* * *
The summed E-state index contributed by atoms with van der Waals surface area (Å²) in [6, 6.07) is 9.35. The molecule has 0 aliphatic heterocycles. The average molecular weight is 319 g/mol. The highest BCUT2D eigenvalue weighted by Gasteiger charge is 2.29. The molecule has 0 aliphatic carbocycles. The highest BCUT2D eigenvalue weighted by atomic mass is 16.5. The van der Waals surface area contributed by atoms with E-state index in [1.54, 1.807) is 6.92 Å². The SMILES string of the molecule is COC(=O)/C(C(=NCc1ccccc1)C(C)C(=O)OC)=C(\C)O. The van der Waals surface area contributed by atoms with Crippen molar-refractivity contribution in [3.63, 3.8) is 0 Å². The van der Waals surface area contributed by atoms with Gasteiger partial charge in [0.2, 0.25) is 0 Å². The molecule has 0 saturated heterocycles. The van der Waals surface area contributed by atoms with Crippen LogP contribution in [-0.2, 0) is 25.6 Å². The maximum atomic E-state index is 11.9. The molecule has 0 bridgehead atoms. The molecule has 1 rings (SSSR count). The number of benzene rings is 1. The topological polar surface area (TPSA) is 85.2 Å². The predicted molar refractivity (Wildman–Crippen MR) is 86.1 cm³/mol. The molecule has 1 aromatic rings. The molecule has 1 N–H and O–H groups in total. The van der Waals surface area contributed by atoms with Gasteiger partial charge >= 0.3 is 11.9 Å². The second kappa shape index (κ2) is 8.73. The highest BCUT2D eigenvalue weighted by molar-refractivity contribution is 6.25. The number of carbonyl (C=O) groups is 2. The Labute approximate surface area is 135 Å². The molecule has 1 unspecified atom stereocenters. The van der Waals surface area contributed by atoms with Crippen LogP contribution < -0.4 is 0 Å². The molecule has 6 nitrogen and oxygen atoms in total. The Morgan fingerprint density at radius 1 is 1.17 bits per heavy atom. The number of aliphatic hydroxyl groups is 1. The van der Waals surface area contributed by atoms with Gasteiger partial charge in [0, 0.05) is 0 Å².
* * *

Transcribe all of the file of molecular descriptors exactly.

The summed E-state index contributed by atoms with van der Waals surface area (Å²) in [6, 6.07) is 9.35. The molecule has 0 aliphatic heterocycles. The average molecular weight is 319 g/mol. The highest BCUT2D eigenvalue weighted by Gasteiger charge is 2.29. The molecule has 0 aliphatic carbocycles. The highest BCUT2D eigenvalue weighted by atomic mass is 16.5. The van der Waals surface area contributed by atoms with E-state index in [1.54, 1.807) is 6.92 Å². The SMILES string of the molecule is COC(=O)/C(C(=NCc1ccccc1)C(C)C(=O)OC)=C(\C)O. The van der Waals surface area contributed by atoms with Crippen molar-refractivity contribution in [3.63, 3.8) is 0 Å². The van der Waals surface area contributed by atoms with Gasteiger partial charge in [0.2, 0.25) is 0 Å². The molecule has 0 saturated heterocycles. The van der Waals surface area contributed by atoms with Crippen LogP contribution in [-0.2, 0) is 25.6 Å². The maximum atomic E-state index is 11.9. The molecule has 0 bridgehead atoms. The molecule has 1 rings (SSSR count). The number of benzene rings is 1. The topological polar surface area (TPSA) is 85.2 Å². The predicted molar refractivity (Wildman–Crippen MR) is 86.1 cm³/mol. The molecule has 1 aromatic rings. The molecule has 1 N–H and O–H groups in total. The van der Waals surface area contributed by atoms with Gasteiger partial charge >= 0.3 is 11.9 Å². The second kappa shape index (κ2) is 8.73. The highest BCUT2D eigenvalue weighted by molar-refractivity contribution is 6.25. The number of carbonyl (C=O) groups is 2. The Labute approximate surface area is 135 Å². The molecule has 1 unspecified atom stereocenters. The van der Waals surface area contributed by atoms with Crippen LogP contribution < -0.4 is 0 Å². The molecule has 6 nitrogen and oxygen atoms in total. The Morgan fingerprint density at radius 1 is 1.17 bits per heavy atom. The number of aliphatic hydroxyl groups is 1. The van der Waals surface area contributed by atoms with Gasteiger partial charge in [0, 0.05) is 0 Å².